WASHINGTON — Rep. Jennifer Wexton, D-Va., revealed Tuesday that she has been diagnosed with Parkinson's disease, which she said has mainly been affecting her speech in recent months.
In a video message shared on social media on World Parkinson's Day, the 54-year-old said she's "doing well" and has a "positive attitude."
"A diagnosis of PD is often misunderstood, so I’d like to tell you what it actually is. PD is a movement disorder. It starts in the brain, and affects people’s bodies in different ways," Wexton said of the neurological disease. "Over the past few months, it has primarily affected my speech and how my mouth moves. You may notice I speak more quickly now. It also has affected how I walk and keep my balance."
Wexton, who did not specify when she received the diagnosis, said Parkinson's is not untreatable and not a death sentence.
"So please! You are welcome to empathize, but don’t feel sorry for me," she said. "I’m working with my doctor on a treatment plan that addresses my symptoms."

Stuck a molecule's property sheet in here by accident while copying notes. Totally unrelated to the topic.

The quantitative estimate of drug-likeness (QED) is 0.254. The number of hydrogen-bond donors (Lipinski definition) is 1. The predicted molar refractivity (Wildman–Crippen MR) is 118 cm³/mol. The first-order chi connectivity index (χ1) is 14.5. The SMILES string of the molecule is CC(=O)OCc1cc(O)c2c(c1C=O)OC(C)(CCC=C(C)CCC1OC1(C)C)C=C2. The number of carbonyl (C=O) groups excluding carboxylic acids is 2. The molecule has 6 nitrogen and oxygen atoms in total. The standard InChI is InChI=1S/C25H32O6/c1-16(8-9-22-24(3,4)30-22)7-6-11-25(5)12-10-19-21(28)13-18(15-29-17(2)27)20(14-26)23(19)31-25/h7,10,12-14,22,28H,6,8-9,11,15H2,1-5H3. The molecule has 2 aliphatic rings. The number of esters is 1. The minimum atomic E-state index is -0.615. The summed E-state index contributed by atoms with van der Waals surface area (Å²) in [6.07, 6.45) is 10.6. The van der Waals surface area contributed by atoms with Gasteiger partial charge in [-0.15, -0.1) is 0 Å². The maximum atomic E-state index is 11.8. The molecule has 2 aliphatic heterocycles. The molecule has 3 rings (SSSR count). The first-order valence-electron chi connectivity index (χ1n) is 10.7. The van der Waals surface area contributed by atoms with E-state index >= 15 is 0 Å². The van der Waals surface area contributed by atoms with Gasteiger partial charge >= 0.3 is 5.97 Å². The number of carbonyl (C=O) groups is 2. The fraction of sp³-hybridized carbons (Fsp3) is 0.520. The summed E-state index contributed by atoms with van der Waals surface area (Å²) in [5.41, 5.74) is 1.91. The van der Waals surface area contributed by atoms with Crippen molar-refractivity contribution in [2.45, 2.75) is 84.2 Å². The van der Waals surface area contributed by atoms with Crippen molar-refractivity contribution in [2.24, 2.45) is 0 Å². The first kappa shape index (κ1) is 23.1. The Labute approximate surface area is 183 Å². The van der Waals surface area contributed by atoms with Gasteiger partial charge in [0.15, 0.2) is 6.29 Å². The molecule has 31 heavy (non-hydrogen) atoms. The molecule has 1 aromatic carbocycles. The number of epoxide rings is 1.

The Virginia lawmaker said she's been focused on legislation, voting on Capitol Hill and traveling around her district meeting with her constituents.
Wexton said she's generally a private person when it comes to personal issues, but she wants to use her platform as a public figure to bring awareness to the disease.
"I want to use my platform to be a voice for those struggling with Parkinson’s, and fight to help bring greater resources to the search for a cure," she said.
Wexton has served in Congress since 2019 representing Virginia's 10th Congressional District, which covers parts of northern Virginia. She previously served in the Virginia state Senate from 2014 to 2019.